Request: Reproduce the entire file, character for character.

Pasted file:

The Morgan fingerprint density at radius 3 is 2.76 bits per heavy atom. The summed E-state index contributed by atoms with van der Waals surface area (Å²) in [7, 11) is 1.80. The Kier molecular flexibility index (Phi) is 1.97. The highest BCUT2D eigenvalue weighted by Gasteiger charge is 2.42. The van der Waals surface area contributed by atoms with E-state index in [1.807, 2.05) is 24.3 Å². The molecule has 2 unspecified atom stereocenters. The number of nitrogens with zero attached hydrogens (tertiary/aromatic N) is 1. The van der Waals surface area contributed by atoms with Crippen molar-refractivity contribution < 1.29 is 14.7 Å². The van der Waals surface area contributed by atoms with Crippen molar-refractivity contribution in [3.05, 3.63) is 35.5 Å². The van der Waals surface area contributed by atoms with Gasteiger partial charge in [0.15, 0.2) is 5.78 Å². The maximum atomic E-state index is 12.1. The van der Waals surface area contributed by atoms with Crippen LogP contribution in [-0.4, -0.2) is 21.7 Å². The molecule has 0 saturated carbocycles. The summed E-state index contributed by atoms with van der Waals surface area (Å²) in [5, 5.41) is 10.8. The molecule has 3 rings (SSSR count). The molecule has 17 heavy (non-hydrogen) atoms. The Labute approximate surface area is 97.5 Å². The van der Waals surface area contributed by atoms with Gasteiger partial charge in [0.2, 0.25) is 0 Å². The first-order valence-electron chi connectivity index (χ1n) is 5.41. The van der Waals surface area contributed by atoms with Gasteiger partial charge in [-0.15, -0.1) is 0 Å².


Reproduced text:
The Morgan fingerprint density at radius 3 is 2.76 bits per heavy atom. The summed E-state index contributed by atoms with van der Waals surface area (Å²) in [7, 11) is 1.80. The Kier molecular flexibility index (Phi) is 1.97. The highest BCUT2D eigenvalue weighted by Gasteiger charge is 2.42. The van der Waals surface area contributed by atoms with E-state index in [1.807, 2.05) is 24.3 Å². The molecule has 2 unspecified atom stereocenters. The number of nitrogens with zero attached hydrogens (tertiary/aromatic N) is 1. The van der Waals surface area contributed by atoms with Crippen molar-refractivity contribution < 1.29 is 14.7 Å². The van der Waals surface area contributed by atoms with Crippen molar-refractivity contribution in [3.05, 3.63) is 35.5 Å². The van der Waals surface area contributed by atoms with Gasteiger partial charge in [0.15, 0.2) is 5.78 Å². The maximum atomic E-state index is 12.1. The van der Waals surface area contributed by atoms with Crippen LogP contribution in [-0.4, -0.2) is 21.7 Å². The molecule has 0 saturated carbocycles. The summed E-state index contributed by atoms with van der Waals surface area (Å²) in [5, 5.41) is 10.8. The molecule has 3 rings (SSSR count). The molecule has 17 heavy (non-hydrogen) atoms. The Labute approximate surface area is 97.5 Å². The van der Waals surface area contributed by atoms with Gasteiger partial charge in [0.2, 0.25) is 0 Å². The first-order valence-electron chi connectivity index (χ1n) is 5.41. The van der Waals surface area contributed by atoms with Gasteiger partial charge in [-0.15, -0.1) is 0 Å².